Illustration: Ben Wiseman

You’ve probably heard of—or may use—peer-to-peer (P2P) payment methods such as Cash App, Venmo, and Zelle. Typically, these apps are tied to your bank account and allow you to send money to someone or accept a payment, instantly.

That can be handy in situations such as a group dinner at a restaurant. Instead of splitting the bill between multiple credit cards, everyone can send their share via P2P to one attendee, who can then use a single credit card to cover the tab.

But there are potential drawbacks, as well. “Some of the same qualities that make P2P services so appealing to consumers—speed and convenience—expose them to significant risks,” says Chuck Bell, programs director of advocacy at CR and a financial policy advocate.

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With credit cards, you’re liable for no more than $50 in the case of fraud or a payment made in error. But P2P payment services generally offer little or no protection against scams—where you pay for an item like a concert ticket but never receive it. Some P2P apps will mediate if you accidentally paid the wrong person but won’t reimburse you directly.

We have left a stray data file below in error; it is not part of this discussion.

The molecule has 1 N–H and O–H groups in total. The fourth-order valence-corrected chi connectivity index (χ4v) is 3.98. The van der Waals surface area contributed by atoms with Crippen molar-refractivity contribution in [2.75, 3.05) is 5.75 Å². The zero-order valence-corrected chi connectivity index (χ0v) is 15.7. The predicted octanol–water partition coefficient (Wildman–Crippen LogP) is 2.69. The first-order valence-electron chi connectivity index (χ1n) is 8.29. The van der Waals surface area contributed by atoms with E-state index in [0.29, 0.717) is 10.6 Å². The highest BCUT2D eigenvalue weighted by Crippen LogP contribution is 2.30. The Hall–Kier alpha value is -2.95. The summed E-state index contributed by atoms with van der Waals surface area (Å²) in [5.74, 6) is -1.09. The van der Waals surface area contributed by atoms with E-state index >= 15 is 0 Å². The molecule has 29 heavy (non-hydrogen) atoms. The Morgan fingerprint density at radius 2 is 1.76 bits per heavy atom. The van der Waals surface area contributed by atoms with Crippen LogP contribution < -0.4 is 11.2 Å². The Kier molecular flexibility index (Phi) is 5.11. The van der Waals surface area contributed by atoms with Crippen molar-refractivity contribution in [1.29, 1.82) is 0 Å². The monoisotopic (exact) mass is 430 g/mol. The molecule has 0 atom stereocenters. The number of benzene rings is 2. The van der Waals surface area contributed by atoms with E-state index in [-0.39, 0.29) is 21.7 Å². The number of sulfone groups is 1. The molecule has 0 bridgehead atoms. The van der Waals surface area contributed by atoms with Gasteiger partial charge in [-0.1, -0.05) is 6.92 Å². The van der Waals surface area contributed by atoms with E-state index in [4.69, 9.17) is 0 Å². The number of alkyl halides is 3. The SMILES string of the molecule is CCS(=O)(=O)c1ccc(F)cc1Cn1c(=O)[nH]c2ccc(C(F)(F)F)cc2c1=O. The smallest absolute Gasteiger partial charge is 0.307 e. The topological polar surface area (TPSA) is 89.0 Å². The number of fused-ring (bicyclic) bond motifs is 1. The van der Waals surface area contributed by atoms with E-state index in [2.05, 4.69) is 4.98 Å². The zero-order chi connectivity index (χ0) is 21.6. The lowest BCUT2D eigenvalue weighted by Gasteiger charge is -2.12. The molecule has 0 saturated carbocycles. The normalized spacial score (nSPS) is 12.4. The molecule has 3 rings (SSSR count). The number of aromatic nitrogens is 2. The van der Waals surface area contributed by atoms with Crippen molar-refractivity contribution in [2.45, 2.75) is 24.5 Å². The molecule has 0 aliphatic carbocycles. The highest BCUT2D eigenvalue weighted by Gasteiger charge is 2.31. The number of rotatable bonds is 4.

For these reasons, it’s key to use P2Ps only with people you know and trust, says Bell. And double-check that you’re sending money to the right person. CR’s experts also recommend that you:

• Don’t use P2P services for business purposes. Look instead for a payment app created for business users, like Square Cash for Business or traditional PayPal (but not its Friends and Family option, which offers fraud protection only in certain circumstances).

• Keep your app up to date.

The latest security fixes can help protect against theft.

• Alert the P2P if some­thing goes wrong.

Let your bank or credit card provider know as well; there’s no guar­an­tee, but it may be able to help. And file a complaint with the Better Business Bureau. Companies accredited by the bureau are required to respond, says Sandra Guile, director of communi­ca­tions for the Inter­national Associ­ation of Better Business Bureaus. You also can lodge a complaint with the Consumer Financial Protection Bureau’s Consumer Complaint Database.

Editor’s Note: This article also appeared in the May 2022 issue of Consumer Reports magazine.